Young Doctors Avoiding Primary Care

The ACP cited an American Medical Association survey that found 35 percent of all physicians nationwide are over the age of 55 and will soon retire.

In 2003, only 27 percent of third year internal medicine residents actually planned to practice internal medicine, the group said, with others planning to go into more lucrative specialty jobs.

“Primary care physicians — the bedrock of medical care for today and the future — are at the bottom of the list of all medical specialties in median income compensation,” the ACP said. The group, which represents 119,000 doctors and medical students in general internal medicine and sub-specialties, joins others that warn the U.S. health care system is untenable. “If these reforms do not take place, within a few years there will not be enough primary care physicians to take care of an aging population with increasing incidences of chronic diseases,” said Dr. Vineet Arora, chair of the College’s Council of Associates.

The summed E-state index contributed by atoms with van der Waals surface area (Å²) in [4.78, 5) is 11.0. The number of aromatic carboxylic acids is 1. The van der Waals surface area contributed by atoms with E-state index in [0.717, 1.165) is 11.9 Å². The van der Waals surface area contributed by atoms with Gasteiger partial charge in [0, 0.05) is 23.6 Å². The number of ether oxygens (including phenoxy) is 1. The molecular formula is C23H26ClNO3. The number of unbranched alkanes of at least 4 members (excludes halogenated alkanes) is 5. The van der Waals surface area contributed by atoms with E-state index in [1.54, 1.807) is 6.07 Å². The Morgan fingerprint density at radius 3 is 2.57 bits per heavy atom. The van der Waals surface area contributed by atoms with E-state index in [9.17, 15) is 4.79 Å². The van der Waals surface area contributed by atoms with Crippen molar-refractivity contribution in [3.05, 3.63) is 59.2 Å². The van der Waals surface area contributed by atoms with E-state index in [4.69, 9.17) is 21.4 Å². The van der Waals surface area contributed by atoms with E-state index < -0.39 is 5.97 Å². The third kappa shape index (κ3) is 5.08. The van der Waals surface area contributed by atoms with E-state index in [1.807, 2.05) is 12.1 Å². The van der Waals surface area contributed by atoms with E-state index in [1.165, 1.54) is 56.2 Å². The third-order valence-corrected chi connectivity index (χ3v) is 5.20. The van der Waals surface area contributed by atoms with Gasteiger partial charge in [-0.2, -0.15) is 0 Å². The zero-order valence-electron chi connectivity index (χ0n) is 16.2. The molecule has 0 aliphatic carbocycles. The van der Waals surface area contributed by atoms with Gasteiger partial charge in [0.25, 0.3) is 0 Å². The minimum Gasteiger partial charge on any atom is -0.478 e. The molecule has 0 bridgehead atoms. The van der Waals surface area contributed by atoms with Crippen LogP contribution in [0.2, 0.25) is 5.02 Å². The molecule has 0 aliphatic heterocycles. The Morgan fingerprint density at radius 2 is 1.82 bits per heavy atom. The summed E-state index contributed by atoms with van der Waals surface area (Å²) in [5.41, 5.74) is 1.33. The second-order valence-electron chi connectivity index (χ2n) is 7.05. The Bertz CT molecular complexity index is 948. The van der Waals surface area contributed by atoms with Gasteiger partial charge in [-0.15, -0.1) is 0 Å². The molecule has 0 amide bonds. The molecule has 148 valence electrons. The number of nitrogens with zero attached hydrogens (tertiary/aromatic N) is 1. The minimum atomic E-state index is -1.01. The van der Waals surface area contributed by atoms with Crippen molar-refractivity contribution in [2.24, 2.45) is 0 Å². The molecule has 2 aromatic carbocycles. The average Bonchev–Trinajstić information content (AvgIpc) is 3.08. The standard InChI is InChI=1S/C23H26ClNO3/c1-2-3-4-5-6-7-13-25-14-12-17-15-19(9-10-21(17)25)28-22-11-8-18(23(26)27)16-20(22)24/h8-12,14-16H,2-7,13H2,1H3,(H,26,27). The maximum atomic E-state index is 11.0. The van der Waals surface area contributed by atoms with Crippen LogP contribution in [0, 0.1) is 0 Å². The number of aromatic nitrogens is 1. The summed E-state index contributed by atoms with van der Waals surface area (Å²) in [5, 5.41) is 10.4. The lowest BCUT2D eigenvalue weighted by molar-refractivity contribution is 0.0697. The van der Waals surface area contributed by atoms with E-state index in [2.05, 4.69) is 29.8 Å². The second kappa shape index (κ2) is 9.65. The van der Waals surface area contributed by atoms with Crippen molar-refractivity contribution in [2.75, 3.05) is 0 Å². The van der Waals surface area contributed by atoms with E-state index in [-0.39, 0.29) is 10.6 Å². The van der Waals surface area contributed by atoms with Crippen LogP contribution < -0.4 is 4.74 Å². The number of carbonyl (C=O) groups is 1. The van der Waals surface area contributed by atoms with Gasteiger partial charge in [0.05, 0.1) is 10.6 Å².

Dr. Sara Walker, a Missouri physician, said she believed doctors were leaving general practice because of drops in Medicare reimbursement to doctors.

“A drop in Medicare payments will not only force me to stop taking Medicare patients but could force me out of business,” agreed Dr. Kevin Lutz, a solo practitioner in Denver.

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